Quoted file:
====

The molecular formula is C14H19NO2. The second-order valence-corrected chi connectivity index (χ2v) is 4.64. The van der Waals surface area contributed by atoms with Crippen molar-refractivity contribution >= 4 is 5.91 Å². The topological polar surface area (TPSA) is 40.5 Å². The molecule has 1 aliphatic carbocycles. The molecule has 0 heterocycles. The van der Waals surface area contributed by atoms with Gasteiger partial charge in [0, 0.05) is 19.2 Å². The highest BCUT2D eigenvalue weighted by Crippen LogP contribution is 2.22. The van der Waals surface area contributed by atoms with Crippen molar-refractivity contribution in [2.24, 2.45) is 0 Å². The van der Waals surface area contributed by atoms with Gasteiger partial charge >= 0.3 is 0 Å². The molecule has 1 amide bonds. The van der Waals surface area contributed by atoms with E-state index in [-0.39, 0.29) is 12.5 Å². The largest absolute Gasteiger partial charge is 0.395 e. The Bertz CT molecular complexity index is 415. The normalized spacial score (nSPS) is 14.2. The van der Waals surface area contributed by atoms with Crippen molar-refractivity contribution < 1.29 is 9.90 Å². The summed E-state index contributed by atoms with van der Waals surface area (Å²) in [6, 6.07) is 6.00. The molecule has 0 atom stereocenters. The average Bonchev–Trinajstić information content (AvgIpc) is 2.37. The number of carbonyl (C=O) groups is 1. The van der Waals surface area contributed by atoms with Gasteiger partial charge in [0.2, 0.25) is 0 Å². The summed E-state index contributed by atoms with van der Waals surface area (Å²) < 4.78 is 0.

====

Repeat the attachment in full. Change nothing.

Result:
The molecular formula is C14H19NO2. The second-order valence-corrected chi connectivity index (χ2v) is 4.64. The van der Waals surface area contributed by atoms with Crippen molar-refractivity contribution >= 4 is 5.91 Å². The topological polar surface area (TPSA) is 40.5 Å². The molecule has 1 aliphatic carbocycles. The molecule has 0 heterocycles. The van der Waals surface area contributed by atoms with Gasteiger partial charge in [0, 0.05) is 19.2 Å². The highest BCUT2D eigenvalue weighted by Crippen LogP contribution is 2.22. The van der Waals surface area contributed by atoms with Crippen molar-refractivity contribution in [2.24, 2.45) is 0 Å². The van der Waals surface area contributed by atoms with Gasteiger partial charge >= 0.3 is 0 Å². The molecule has 1 amide bonds. The van der Waals surface area contributed by atoms with E-state index in [-0.39, 0.29) is 12.5 Å². The largest absolute Gasteiger partial charge is 0.395 e. The Bertz CT molecular complexity index is 415. The normalized spacial score (nSPS) is 14.2. The van der Waals surface area contributed by atoms with Crippen molar-refractivity contribution < 1.29 is 9.90 Å². The summed E-state index contributed by atoms with van der Waals surface area (Å²) in [6, 6.07) is 6.00. The molecule has 0 atom stereocenters. The average Bonchev–Trinajstić information content (AvgIpc) is 2.37. The number of carbonyl (C=O) groups is 1. The van der Waals surface area contributed by atoms with Gasteiger partial charge in [0.2, 0.25) is 0 Å². The summed E-state index contributed by atoms with van der Waals surface area (Å²) < 4.78 is 0.